The holiday culture first took over the UK in the eighteenth century, when the wealthy began to discover spa breaks in places like Bath. By the nineteenth century, holiday resorts across the UK such as Blackpool and Southport first opened. Although foreign holidays were popular in the twentieth century, they appeared only available to the rich. For any fellow fans of A Room With A View by E.M. Forster, Lucy Honeychurch and George Emerson’s trip to Italy would have been a privileged occurrence. Foreign holidays only really became available to the working class during the late twentieth century, when flights started becoming cheaper.
Today, the holiday is seen as essential to many people’s lives. Whether it is a caravan holiday in Dorset, or an island holiday in Mauritius, the summer vacation is regarded as a chance to recuperate and revitalise. With lockdown and foreign travel bans, many people have missed out on a holiday this year or planning on attempting a trip later this summer as resorts begin to reopen. I think a primary reason people are wishing to go away this summer is the need for a change of scene. Being in one place for a continued amount of time can be dull and holidays are often seen as a solution.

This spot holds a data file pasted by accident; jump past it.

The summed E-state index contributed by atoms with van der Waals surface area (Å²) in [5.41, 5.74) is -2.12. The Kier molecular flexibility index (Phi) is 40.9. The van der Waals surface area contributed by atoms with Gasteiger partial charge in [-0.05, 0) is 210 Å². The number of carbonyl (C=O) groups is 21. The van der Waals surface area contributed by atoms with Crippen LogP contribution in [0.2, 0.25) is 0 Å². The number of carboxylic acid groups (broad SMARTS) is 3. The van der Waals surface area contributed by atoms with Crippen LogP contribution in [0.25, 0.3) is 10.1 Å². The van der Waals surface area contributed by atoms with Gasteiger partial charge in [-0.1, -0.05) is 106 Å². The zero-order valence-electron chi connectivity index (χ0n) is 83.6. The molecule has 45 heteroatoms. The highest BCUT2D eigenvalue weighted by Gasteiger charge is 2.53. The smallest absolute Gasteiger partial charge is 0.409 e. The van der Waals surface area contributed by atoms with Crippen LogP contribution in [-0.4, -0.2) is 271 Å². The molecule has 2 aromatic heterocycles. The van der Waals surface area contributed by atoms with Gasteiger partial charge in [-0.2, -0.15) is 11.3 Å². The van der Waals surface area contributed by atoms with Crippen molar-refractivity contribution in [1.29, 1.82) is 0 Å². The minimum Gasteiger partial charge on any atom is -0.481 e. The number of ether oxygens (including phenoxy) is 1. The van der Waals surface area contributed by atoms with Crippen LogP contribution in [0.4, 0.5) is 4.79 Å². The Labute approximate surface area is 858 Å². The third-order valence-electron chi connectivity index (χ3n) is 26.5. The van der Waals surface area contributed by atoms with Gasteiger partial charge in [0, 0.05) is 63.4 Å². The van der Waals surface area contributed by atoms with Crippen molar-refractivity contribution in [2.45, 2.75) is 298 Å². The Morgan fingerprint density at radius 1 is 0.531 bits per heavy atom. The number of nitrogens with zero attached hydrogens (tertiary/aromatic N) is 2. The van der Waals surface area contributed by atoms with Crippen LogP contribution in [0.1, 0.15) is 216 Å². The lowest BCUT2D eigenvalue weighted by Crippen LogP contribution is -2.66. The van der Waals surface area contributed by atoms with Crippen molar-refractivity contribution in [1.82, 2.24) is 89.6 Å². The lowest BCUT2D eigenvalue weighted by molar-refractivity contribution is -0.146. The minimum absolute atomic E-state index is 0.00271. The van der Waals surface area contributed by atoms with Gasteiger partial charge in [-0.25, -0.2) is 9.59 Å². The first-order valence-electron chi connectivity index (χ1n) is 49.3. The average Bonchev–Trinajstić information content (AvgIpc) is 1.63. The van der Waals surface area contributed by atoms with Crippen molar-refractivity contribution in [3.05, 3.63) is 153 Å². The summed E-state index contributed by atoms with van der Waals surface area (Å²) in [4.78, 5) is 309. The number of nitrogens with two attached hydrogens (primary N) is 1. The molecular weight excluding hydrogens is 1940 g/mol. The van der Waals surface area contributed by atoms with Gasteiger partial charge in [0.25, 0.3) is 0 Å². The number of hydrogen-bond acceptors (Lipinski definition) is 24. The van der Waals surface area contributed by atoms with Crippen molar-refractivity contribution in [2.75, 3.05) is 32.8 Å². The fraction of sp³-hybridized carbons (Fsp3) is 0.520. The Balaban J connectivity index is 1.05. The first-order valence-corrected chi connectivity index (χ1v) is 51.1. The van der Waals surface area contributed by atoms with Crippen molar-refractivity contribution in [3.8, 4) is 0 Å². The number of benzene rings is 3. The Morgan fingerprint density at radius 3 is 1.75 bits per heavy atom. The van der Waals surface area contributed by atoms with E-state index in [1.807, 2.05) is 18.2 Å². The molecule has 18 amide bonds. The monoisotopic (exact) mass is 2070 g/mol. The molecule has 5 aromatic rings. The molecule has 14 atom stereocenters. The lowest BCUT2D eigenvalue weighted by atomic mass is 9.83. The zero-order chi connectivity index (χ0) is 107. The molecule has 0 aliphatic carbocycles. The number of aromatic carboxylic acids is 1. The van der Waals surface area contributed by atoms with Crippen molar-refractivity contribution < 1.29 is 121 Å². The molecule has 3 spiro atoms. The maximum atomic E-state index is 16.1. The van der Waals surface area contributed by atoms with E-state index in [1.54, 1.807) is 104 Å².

This year, I will be having a staycation. Originally, I was supposed to go on a short trip to Barcelona in the middle of June but this was, as expected, cancelled. Many of my friends are planning on spending time this year in Cornwall, but I will not be doing the same. I also know people who are having a driving holiday in France. Although this does sound like a nice break, I don’t think I can risk it. Areas of France are going into lockdown again, and the thought of being stuck abroad somewhere is terrifying to me.
While I am missing the summer vacation I originally planned, for many reasons I think it would be best to stay home and enjoy the scenery around me. I have taken holidays in the UK before; last year I had a one-week holiday in Charmouth with a friend, and it was lovely. However, one of the reasons I found it so lovely was because the place was almost empty. I hate crowds and, especially this year, I know that the UK holiday spots will be far too busy for my liking. The photos on the BBC of rammed beaches, such as Bournemouth, make me shudder.
My final reason for not going away is the thought of having a potentially wonderful summer next year. If the crisis does not return, our summer should be as free as it has been for many years. My way of thinking is that by not going away this year, I can save the money I would have spent and go somewhere more amazing than I would usually next year.
So, for now, I shall enjoy the view from my own window.
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